Live by your Principals - a team charter anti-pattern

location_city Melbourne schedule Jul 30th 03:00 - 03:30 PM AEST place EN307 C40 people 44 Interested

Team Charters are well meaning, but don't really change the way in which we build software. In this presentation I will talk about how we need instead to live by principals that drive how we design and build software rather than how we interact within a team.

Many agile teams begin their project creating a team charter that describes the behavioural expectations for the team. In my experience nearly all of my teams charters have been quite similar to each other. If an organisation places an emphasis on cultural fit during hiring, and continues to reinforce behaviours, this is even more likely to occur.

A team charter that states that people should collaborate, be respectful, raise concerns promptly and make time to play is repeating standards that are really part of an organization's culture, and often set the behavioural bar way too low.

Instead a A team charter should be a set of guiding principals similar to the Agile Manifesto that helps teams make decisions on how they are going to build software, and the sacrifices that they are willing to make to get the right outcome for the business.


Outline/Structure of the Talk

I'm not planning on using presentations, rather a combination of prepared A1 posters, scribing as I go, and writing down audience feedback and comments.

  1. A short introduction about who I am and why I think having a set of principals is important.
  2. Explain the difference between organisation culture and team principals.
  3. A short story about my introduction to having a guiding principal while on holidays in Egypt.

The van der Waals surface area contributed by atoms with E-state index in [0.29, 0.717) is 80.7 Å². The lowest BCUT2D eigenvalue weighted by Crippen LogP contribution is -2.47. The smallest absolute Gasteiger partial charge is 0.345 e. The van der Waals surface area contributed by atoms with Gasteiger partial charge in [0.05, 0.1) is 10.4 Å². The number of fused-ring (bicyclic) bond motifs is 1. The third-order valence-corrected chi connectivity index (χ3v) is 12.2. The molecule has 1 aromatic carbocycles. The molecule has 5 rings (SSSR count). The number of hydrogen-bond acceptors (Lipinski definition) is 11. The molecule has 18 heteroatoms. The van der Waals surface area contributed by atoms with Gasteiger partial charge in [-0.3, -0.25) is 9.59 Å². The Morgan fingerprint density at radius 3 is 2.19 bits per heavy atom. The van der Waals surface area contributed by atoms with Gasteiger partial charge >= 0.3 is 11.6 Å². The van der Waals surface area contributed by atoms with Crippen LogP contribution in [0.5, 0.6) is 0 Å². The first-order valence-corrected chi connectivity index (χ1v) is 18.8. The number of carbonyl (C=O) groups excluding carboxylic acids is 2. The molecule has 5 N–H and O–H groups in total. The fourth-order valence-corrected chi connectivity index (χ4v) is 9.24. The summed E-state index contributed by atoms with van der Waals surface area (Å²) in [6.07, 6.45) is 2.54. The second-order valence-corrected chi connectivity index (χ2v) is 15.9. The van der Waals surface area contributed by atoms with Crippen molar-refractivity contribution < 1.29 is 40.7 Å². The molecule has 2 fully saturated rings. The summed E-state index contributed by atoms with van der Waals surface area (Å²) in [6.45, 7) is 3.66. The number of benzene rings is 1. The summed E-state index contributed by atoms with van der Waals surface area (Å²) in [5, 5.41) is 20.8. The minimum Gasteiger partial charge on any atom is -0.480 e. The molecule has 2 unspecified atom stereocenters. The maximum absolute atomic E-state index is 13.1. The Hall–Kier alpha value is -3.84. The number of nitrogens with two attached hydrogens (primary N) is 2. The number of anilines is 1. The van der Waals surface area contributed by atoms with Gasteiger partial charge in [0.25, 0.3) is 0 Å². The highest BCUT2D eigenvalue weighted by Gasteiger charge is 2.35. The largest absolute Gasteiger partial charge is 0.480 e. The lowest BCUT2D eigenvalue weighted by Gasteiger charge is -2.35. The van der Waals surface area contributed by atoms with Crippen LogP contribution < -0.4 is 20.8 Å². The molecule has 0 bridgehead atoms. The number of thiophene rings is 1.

4. Show an example team charter and ask the audience on whether it helps people make difficult decisions.
  5. Ask they audience whether they have a time when their personal principals were tested. Did having principals help them make the right decision?
  6. Relate this back to the Agile Manifesto and how it asks people to value on course of action over another
  7. Discuss a few principals that my current agile team use, and how they have helped us with successful decision making, and how it has enabled us to hit our PI goals for the past 8 months.
  8. Ask they audience whether they have any team principals that they've used to help their team make difficult decisions.
  9. Talk about challenging principals, how they assist other teams with their interactions with you.
  10. Talk about and ask the audience how they have reinforced or adapted their principals over time.
  11. Questions

Learning Outcome

That people learn that setting a team charter or values needs to stretch them and assist them in making difficult decisions, and that principals are of no value unless they are constantly tested.

Target Audience

Scrum Masters, Product Owners,

Prerequisites for Attendees

Have worked in agile software development teams.

Not be afraid to speak up and discuss their own experience.

schedule Submitted 4 years ago